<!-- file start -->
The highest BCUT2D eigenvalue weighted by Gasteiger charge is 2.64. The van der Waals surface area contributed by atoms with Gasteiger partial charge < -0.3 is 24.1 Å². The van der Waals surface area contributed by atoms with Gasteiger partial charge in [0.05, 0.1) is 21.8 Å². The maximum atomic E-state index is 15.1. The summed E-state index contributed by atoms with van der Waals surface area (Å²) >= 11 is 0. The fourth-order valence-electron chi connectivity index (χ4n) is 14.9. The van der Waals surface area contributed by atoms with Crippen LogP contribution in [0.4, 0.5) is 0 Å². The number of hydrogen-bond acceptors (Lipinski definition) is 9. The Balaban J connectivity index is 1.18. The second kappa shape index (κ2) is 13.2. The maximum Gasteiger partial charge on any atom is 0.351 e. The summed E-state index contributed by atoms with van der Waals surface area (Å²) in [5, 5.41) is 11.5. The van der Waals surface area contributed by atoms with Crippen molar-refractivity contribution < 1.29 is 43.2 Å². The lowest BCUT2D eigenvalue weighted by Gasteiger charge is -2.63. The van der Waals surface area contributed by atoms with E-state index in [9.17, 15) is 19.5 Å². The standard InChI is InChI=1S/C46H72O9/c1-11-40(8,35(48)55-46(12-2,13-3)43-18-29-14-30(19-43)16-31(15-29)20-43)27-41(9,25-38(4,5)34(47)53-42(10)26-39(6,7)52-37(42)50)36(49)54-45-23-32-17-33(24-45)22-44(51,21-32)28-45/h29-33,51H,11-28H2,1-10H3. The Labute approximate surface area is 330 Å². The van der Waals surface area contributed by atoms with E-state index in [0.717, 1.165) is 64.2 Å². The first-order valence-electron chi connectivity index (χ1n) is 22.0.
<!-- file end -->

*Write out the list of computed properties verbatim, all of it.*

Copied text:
The highest BCUT2D eigenvalue weighted by Gasteiger charge is 2.64. The van der Waals surface area contributed by atoms with Gasteiger partial charge < -0.3 is 24.1 Å². The van der Waals surface area contributed by atoms with Gasteiger partial charge in [0.05, 0.1) is 21.8 Å². The maximum atomic E-state index is 15.1. The summed E-state index contributed by atoms with van der Waals surface area (Å²) >= 11 is 0. The fourth-order valence-electron chi connectivity index (χ4n) is 14.9. The van der Waals surface area contributed by atoms with Crippen LogP contribution in [0.4, 0.5) is 0 Å². The number of hydrogen-bond acceptors (Lipinski definition) is 9. The Balaban J connectivity index is 1.18. The second kappa shape index (κ2) is 13.2. The maximum Gasteiger partial charge on any atom is 0.351 e. The summed E-state index contributed by atoms with van der Waals surface area (Å²) in [5, 5.41) is 11.5. The van der Waals surface area contributed by atoms with Crippen molar-refractivity contribution < 1.29 is 43.2 Å². The lowest BCUT2D eigenvalue weighted by Gasteiger charge is -2.63. The van der Waals surface area contributed by atoms with E-state index in [9.17, 15) is 19.5 Å². The standard InChI is InChI=1S/C46H72O9/c1-11-40(8,35(48)55-46(12-2,13-3)43-18-29-14-30(19-43)16-31(15-29)20-43)27-41(9,25-38(4,5)34(47)53-42(10)26-39(6,7)52-37(42)50)36(49)54-45-23-32-17-33(24-45)22-44(51,21-32)28-45/h29-33,51H,11-28H2,1-10H3. The Labute approximate surface area is 330 Å². The van der Waals surface area contributed by atoms with E-state index in [0.717, 1.165) is 64.2 Å². The first-order valence-electron chi connectivity index (χ1n) is 22.0.